Strong planning and favorable growing conditions have led to a promising start to corn harvest for Miami, Oklahoma farmer Brent Rendel.
“We planted in the first part of April,” Rendel said. “For the early part of the growing season, it was pretty decent. We had good conditions and we were able to get our fertilizer on whenever we wanted it.”
Rendel said unlike the past few years, spring rains came at a good time, and weren’t so heavy they damaged the crop.
“In the last couple years, we’ve had way, way, way too much water,” Rendel said.
Despite some early heat stress in June, the weather took a turn for the better as the corn reached a critical growing period.
“Fortunately, just as the corn started going into reproductive mode, it started picking up some rain and the temperature started coming back down,” Rendel said. “We’ve had a very favorable growing season overall.”
Rendel said cooler summer temperatures helped the corn grow slower, leading to a stronger harvest.
“The hotter it is, the more it grows,” Rendel said. “And the cooler it is, the slower it grows. And you might think you want it to grow and grow. But if it grows really fast, it gives up grain for height.”
Cooler nights have been especially beneficial in helping the crop progress, Rendel said.
“If it stays hot and humid at night, that plant is hot and it can’t get comfortable,” Rendel said. “It’s just like us whenever we go to bed. You don't want to be all hot and stuffy. You want to be cool and relaxed to get a good night's sleep. Well, that's what that corn plant does. If they can get a good night's sleep, it's ready to go the next day. It's converted some sunlight into energy and it’s ready for another day.”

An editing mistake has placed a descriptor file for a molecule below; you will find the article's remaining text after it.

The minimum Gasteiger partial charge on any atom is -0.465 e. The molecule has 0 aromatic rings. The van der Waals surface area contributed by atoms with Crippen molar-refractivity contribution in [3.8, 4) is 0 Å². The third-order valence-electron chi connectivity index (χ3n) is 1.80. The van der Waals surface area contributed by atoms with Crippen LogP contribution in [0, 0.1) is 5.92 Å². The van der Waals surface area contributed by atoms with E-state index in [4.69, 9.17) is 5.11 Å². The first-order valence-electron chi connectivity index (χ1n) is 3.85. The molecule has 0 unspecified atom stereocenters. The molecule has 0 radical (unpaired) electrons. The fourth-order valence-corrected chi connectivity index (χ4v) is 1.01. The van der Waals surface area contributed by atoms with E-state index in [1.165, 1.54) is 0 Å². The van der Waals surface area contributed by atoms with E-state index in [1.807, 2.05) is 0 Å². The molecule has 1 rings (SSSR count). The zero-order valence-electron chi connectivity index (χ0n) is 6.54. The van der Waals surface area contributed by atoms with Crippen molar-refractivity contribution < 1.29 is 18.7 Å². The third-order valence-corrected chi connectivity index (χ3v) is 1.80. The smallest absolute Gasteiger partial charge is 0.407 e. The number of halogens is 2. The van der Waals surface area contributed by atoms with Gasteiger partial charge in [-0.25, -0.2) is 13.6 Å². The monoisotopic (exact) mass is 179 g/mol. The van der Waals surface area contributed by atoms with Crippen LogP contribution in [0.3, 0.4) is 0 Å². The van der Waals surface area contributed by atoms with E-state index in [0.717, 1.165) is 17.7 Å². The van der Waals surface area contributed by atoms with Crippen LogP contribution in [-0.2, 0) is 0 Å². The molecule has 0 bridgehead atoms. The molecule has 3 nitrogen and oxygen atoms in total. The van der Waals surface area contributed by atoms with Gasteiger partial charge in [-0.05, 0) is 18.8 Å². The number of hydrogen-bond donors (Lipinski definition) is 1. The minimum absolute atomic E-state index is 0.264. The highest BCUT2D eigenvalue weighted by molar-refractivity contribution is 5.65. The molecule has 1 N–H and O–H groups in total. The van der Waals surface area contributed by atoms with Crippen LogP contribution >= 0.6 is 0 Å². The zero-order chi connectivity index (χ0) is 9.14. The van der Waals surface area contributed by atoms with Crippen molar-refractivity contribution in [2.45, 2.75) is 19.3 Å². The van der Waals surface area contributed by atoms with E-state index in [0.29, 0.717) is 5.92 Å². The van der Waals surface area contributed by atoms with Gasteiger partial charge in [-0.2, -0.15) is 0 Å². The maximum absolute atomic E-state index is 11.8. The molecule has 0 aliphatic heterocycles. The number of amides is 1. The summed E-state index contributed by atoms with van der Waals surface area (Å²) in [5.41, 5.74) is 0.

Early planning helped Rendel avoid the supply chain issues some producers faced.
“Just about everybody orders seed in the fall, and I didn’t have any problems with getting seed this year,” Rendel said. “With herbicides, insecticides and fungicides, there were some supply chain issues. I order all of my supplies in the fall, so it was before everything went crazy. Prices were normal to actually a little low.”
In season purchases did see a substantial price increase, Rendel said.
“For instance, fertilizer,” Rendel said. “We made some early season purchases in the winter. But whenever we had to make some more in season purchases the price of triple It went from below average to well above average price.”
Rendel typically plants corn with a longer maturity in the hopes it will pay off.
“Later maturity corns will yield more in a good year,” Rendel said. “In a hard year, the shorter maturity corn will yield more. But I'm going to plan for good years, and hope it works out. And that longer maturity means that corn plant is working more days to get to the end. I've got more days of opportunity to build.”
While only three days into harvesting his 1,400 acres of corn, Rendel is optimistic about his yield and quality after a strong growing season.
“We just got started, but our yields and quality are showing about 20 bushels per acre above average,” Rendel said. “And we won’t know until we get there, but I think we’ve got better corn coming.”